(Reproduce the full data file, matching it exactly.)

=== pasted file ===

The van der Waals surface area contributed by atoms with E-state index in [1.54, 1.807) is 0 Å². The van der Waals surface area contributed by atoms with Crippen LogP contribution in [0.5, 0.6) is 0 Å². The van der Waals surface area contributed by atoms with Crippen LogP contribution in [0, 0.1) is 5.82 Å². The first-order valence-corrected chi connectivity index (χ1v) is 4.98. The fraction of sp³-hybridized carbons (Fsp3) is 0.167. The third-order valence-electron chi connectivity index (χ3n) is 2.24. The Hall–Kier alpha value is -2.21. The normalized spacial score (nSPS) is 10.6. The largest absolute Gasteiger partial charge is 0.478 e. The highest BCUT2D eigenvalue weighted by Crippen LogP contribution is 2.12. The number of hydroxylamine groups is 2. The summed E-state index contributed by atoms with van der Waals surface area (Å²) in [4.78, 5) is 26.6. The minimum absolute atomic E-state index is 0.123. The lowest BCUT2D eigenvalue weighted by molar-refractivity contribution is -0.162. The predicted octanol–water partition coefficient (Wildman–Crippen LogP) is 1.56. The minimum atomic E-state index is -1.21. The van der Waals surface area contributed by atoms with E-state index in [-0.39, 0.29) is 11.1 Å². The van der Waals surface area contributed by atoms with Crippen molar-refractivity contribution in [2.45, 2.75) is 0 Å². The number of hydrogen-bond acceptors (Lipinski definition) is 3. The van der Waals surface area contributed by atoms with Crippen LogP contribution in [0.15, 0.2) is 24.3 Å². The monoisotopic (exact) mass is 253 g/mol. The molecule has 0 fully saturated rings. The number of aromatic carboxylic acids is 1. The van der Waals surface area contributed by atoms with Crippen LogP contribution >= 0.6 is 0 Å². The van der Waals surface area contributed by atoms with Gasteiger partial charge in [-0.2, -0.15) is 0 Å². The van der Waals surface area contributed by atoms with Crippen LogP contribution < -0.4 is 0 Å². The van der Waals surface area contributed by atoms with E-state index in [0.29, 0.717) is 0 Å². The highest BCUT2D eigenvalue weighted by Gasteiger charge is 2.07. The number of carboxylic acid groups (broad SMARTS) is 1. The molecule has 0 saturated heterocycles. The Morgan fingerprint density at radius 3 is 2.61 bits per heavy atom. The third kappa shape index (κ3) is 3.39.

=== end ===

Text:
The van der Waals surface area contributed by atoms with E-state index in [1.54, 1.807) is 0 Å². The van der Waals surface area contributed by atoms with Crippen LogP contribution in [0.5, 0.6) is 0 Å². The van der Waals surface area contributed by atoms with Crippen LogP contribution in [0, 0.1) is 5.82 Å². The first-order valence-corrected chi connectivity index (χ1v) is 4.98. The fraction of sp³-hybridized carbons (Fsp3) is 0.167. The third-order valence-electron chi connectivity index (χ3n) is 2.24. The Hall–Kier alpha value is -2.21. The normalized spacial score (nSPS) is 10.6. The largest absolute Gasteiger partial charge is 0.478 e. The highest BCUT2D eigenvalue weighted by Crippen LogP contribution is 2.12. The number of hydroxylamine groups is 2. The summed E-state index contributed by atoms with van der Waals surface area (Å²) in [4.78, 5) is 26.6. The minimum absolute atomic E-state index is 0.123. The lowest BCUT2D eigenvalue weighted by molar-refractivity contribution is -0.162. The predicted octanol–water partition coefficient (Wildman–Crippen LogP) is 1.56. The minimum atomic E-state index is -1.21. The van der Waals surface area contributed by atoms with E-state index in [-0.39, 0.29) is 11.1 Å². The van der Waals surface area contributed by atoms with Crippen molar-refractivity contribution in [2.45, 2.75) is 0 Å². The number of hydrogen-bond acceptors (Lipinski definition) is 3. The van der Waals surface area contributed by atoms with Crippen LogP contribution in [0.15, 0.2) is 24.3 Å². The monoisotopic (exact) mass is 253 g/mol. The molecule has 0 fully saturated rings. The number of aromatic carboxylic acids is 1. The van der Waals surface area contributed by atoms with Crippen LogP contribution >= 0.6 is 0 Å². The van der Waals surface area contributed by atoms with Gasteiger partial charge in [-0.2, -0.15) is 0 Å². The van der Waals surface area contributed by atoms with Crippen LogP contribution < -0.4 is 0 Å². The van der Waals surface area contributed by atoms with E-state index in [0.29, 0.717) is 0 Å². The highest BCUT2D eigenvalue weighted by Gasteiger charge is 2.07. The number of carboxylic acid groups (broad SMARTS) is 1. The molecule has 0 saturated heterocycles. The Morgan fingerprint density at radius 3 is 2.61 bits per heavy atom. The third kappa shape index (κ3) is 3.39.